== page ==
By Syed Saleem Shahzad
KARACHI – The ongoing Israeli offensive in Gaza against Hamas, which has aroused the Arab street, although Egypt and Saudi Arabia support the action, opens the possibility of al-Qaeda capitalizing on the widespread discord in the region.
Asia Times Online investigations, including interviews with people associated with al-Qaeda, reveal that the central leadership of al-Qaeda, sitting somewhere in the tribal areas straddling Pakistan and Afghanistan, sees the Gaza conflict as a major opportunity to inflame the war theater in Gaza and make it a permanent trouble spot for and Egypt, just as al-Qaeda-led areas of conflict have created seemingly intractable difficulties for Pakistan and Afghanistan.
Capitalizing on the Gaza unrest would be consistent with al-Qaeda’s vision of reviving a caliphate to centralize Muslim resistance in its capacity as a non-state actor. The crucial issue is how long Hamas’ estimated 25,000 fighters in Gaza can resist the Israelis.
There is a strong discourse on a possible al-Qaeda role in supporting Hamas, but given limited resources there is no likelihood of immediate action. However, there is a consensus that if Hamas succeeds in prolonging the war for at least a few more weeks, al-Qaeda would be able to weigh in.
Al-Qaeda is passing through a transitional restructuring phase. The most crucial areas where it is transforming its organization and strategies are Somalia and Yemen, beside Iraq. Al-Qaeda plans to disrupt the sea routes between Somalia and Yemen, which would affect international trade through this route.
It has developed an understanding with the leadership of the opposition Islamic Courts Union of Somalia on common strategic goals. In Yemen, al-Qaeda leader Salem al-Radwui has been specially sent from Afghanistan by the al-Qaeda leadership to develop links with dissident Yemeni groups operating in southern Yemen, as well as with various Islamic groups. Al-Qaeda’s aim is to provide background guidance while encouraging the local groups to play a lead role.
In Iraq, al-Qaeda has recently adopted the same approach, which is already in effect in Afghanistan and Pakistan, that is, the resistance is led by Ibnul Balad sons of the soil, and al-Qaeda only provides guidance, resources and support through special operations that are strictly coordinated through local groups.
As a result. al-Qaeda has made something of a comeback in al-Anbar province in Iraq, although not as strong as it was in 2005. The reason is that local tribal youths, traditionally a martial race, have strong representation in the US-backed law-enforcement agencies.
In Egypt, which was the second-strongest base for al-Qaeda after the Pakistani tribal areas, al-Qaeda has suffered huge setbacks over the past 10 years and its resources and strengths are scattered and unorganized as a result of intensive government action. Many underground groups, including al-Gama’a al-Islamiyya, have surrendered.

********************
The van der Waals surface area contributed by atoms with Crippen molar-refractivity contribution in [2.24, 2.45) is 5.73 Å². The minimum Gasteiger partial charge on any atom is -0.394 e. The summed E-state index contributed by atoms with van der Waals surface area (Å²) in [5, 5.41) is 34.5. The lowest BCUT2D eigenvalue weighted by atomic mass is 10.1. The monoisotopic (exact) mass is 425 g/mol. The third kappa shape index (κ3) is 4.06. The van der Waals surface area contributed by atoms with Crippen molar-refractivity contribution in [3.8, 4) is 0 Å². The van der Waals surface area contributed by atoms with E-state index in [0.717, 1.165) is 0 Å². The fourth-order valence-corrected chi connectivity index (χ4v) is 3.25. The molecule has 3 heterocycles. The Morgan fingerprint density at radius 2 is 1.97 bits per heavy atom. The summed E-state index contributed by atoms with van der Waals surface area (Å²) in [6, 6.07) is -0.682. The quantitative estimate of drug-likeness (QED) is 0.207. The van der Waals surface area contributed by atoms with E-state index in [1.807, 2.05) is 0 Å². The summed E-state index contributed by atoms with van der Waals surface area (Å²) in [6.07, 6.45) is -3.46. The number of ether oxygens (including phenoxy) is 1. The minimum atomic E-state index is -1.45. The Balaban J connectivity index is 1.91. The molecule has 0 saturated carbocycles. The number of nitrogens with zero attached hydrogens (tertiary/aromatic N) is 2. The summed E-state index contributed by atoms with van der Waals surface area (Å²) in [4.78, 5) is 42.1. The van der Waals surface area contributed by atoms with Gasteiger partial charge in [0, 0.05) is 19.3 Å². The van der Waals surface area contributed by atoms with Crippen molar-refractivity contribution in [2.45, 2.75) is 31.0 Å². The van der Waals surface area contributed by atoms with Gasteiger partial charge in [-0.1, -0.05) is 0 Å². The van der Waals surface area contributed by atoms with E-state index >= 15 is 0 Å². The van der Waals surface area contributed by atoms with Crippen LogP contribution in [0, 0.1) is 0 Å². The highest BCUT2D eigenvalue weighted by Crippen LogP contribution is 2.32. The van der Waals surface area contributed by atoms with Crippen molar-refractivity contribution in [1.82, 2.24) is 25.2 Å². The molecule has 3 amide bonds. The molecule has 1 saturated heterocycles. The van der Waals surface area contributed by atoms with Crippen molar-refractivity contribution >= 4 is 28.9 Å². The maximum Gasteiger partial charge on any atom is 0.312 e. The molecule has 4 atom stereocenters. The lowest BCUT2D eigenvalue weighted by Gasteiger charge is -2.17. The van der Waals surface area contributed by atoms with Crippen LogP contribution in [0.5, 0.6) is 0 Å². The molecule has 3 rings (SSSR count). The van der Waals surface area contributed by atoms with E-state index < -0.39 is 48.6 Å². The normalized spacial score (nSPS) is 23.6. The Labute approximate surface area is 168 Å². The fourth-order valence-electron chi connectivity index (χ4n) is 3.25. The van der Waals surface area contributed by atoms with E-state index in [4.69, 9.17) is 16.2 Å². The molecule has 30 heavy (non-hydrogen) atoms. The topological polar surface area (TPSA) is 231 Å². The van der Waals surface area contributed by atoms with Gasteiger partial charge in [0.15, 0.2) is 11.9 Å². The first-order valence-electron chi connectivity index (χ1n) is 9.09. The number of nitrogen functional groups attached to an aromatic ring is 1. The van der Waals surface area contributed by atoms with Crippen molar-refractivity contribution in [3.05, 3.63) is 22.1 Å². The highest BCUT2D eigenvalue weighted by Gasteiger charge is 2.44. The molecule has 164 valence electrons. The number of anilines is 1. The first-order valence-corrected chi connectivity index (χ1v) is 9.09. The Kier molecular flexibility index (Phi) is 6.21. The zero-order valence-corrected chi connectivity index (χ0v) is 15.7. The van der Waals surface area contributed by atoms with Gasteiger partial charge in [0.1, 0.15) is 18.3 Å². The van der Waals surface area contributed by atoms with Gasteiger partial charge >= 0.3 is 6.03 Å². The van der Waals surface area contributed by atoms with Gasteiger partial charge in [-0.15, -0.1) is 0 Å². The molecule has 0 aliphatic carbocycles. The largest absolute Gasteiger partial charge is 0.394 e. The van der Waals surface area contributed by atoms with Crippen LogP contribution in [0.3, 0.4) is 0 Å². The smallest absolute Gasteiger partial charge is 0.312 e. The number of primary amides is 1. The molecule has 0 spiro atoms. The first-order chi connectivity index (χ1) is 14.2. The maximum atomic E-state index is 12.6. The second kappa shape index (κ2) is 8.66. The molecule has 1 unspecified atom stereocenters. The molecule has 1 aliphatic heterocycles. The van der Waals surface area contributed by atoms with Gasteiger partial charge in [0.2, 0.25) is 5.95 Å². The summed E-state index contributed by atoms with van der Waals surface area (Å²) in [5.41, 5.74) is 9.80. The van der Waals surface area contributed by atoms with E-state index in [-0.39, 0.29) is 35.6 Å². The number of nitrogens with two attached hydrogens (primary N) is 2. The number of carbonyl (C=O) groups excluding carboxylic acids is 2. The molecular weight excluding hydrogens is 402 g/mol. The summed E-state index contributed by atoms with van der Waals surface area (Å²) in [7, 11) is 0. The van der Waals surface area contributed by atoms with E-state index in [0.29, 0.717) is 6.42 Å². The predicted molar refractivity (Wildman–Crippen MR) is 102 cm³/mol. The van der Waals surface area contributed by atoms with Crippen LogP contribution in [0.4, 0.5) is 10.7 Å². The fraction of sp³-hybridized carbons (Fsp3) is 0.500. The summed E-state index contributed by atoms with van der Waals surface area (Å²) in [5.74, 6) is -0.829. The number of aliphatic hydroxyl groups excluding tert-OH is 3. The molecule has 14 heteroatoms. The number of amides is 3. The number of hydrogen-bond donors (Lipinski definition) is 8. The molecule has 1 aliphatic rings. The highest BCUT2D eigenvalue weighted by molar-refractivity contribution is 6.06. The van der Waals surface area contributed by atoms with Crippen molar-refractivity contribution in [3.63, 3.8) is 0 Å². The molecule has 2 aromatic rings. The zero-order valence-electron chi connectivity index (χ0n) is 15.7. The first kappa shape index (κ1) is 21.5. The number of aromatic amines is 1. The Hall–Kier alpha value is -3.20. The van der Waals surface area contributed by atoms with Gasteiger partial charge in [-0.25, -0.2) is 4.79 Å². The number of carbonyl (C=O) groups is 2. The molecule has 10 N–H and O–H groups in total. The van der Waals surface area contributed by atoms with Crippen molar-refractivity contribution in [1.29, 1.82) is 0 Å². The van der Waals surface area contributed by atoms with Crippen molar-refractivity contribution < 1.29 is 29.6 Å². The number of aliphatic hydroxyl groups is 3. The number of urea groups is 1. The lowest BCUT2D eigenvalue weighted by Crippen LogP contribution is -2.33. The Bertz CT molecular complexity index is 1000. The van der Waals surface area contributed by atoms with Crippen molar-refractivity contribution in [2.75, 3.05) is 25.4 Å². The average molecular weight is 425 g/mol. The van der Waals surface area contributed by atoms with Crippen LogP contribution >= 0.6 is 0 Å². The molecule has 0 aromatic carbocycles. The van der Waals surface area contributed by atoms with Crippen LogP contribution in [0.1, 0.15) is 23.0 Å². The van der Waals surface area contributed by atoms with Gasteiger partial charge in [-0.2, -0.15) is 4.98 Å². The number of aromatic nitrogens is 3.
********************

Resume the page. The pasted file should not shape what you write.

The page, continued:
However, militancy has not been eradicated from Egypt, it has only been contained, as happened from 2001 to 2006 in Pakistan when the Pakistani military establishment struck deals with militant groups. When a concerted offensive began in Afghanistan in 2006, these dormant jihadis were activated and they streamed into the Pakistani tribal areas and into Afghanistan, turning them into real war theaters.
A similar situation could exist in Egypt, where, according to Asia Times Online contacts, several thousand men associated with different groups linked to al-Qaeda are lying low. At present, there is a serious leadership dearth within al-Qaeda to mobilize these militant groups, as they are doing in Iraq and Yemen, and it is extremely difficult to send leaders from Afghanistan and Pakistan.
Al-Qaeda is therefore banking on the Hamas resistance in Gaza continuing long enough for it to goad the groups into action. Specifically, al-Qaeda envisages militants breaking the Egyptian blockade of Gaza.
This would allow Hamas fighters a corridor to retreat, turning Egypt into a strategic backyard of resistance, similar to the Syrian border towns for Iraq. In this scenario, al-Qaeda could divert some resources from Iraq and turn Gaza into a permanent war zone – al-Qaeda is not looking for victory, rather it wants the space to maintain a resistance.
Al-Qaeda has learnt from its experiences in Afghanistan and Pakistan that surviving for another day is an essential component of guerrilla warfare, besides showing resilience.
In Pakistan’s Swat Valley, for example, which is a non-tribal area, al-Qaeda-led militants initially were forced by the military to abandon their bases, but within a few weeks they reassembled as guerrilla fighters and just concentrated on surviving with the help of the local population.
Now, according to a recent report by Rahimullah Yusufzai, an expert on Pashtun tribalism, they control large areas of the valley. In an article published in The News International, “Taliban rule the roost in Swat through FM radio”, Rahimullah explains in detail how the Taliban govern, with their orders broadcast over the radio.
Al-Qaeda has similar designs in the present Israel-Palestinian conflict. If Hamas abandons its bases in Gaza and gets the chance to scatter and only tries to survive around the Israeli forces, with the support of the local population and militants from neighboring countries like Iraq and Yemen, and most importantly from Egypt, it could regroup and stream back into Gaza to create a little Afghanistan and Iraq close to the heart of Israel.
Syed Saleem Shahzad is Asia Times Online’s Pakistan Bureau Chief. He can be reached at firstname.lastname@example.org